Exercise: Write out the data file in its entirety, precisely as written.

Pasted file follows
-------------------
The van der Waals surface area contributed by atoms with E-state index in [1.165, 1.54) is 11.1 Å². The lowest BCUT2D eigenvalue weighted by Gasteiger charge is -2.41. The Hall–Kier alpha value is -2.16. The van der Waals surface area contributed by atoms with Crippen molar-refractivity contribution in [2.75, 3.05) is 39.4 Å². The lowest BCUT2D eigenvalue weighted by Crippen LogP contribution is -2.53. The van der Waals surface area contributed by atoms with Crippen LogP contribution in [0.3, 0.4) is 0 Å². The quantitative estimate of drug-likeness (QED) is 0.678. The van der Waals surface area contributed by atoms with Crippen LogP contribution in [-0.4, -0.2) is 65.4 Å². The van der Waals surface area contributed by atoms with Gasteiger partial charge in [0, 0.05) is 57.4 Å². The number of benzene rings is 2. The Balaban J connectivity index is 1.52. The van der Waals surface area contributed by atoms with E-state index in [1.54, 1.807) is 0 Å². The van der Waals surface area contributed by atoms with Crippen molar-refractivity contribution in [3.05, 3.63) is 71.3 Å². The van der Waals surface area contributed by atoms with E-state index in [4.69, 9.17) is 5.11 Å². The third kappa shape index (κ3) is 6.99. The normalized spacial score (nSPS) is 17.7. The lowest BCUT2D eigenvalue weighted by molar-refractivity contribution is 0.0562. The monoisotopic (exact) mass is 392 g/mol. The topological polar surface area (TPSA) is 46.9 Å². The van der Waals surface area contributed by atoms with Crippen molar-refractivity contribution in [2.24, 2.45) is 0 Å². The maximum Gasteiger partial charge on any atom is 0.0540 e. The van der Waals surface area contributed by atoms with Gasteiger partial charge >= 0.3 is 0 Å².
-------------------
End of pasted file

The van der Waals surface area contributed by atoms with E-state index in [1.165, 1.54) is 11.1 Å². The lowest BCUT2D eigenvalue weighted by Gasteiger charge is -2.41. The Hall–Kier alpha value is -2.16. The van der Waals surface area contributed by atoms with Crippen molar-refractivity contribution in [2.75, 3.05) is 39.4 Å². The lowest BCUT2D eigenvalue weighted by Crippen LogP contribution is -2.53. The van der Waals surface area contributed by atoms with Crippen LogP contribution in [0.3, 0.4) is 0 Å². The quantitative estimate of drug-likeness (QED) is 0.678. The van der Waals surface area contributed by atoms with Crippen LogP contribution in [-0.4, -0.2) is 65.4 Å². The van der Waals surface area contributed by atoms with Gasteiger partial charge in [0, 0.05) is 57.4 Å². The number of benzene rings is 2. The Balaban J connectivity index is 1.52. The van der Waals surface area contributed by atoms with E-state index in [1.54, 1.807) is 0 Å². The van der Waals surface area contributed by atoms with Crippen molar-refractivity contribution in [3.05, 3.63) is 71.3 Å². The van der Waals surface area contributed by atoms with E-state index in [4.69, 9.17) is 5.11 Å². The third kappa shape index (κ3) is 6.99. The normalized spacial score (nSPS) is 17.7. The lowest BCUT2D eigenvalue weighted by molar-refractivity contribution is 0.0562. The monoisotopic (exact) mass is 392 g/mol. The topological polar surface area (TPSA) is 46.9 Å². The van der Waals surface area contributed by atoms with Crippen molar-refractivity contribution in [2.24, 2.45) is 0 Å². The maximum Gasteiger partial charge on any atom is 0.0540 e. The van der Waals surface area contributed by atoms with Gasteiger partial charge >= 0.3 is 0 Å².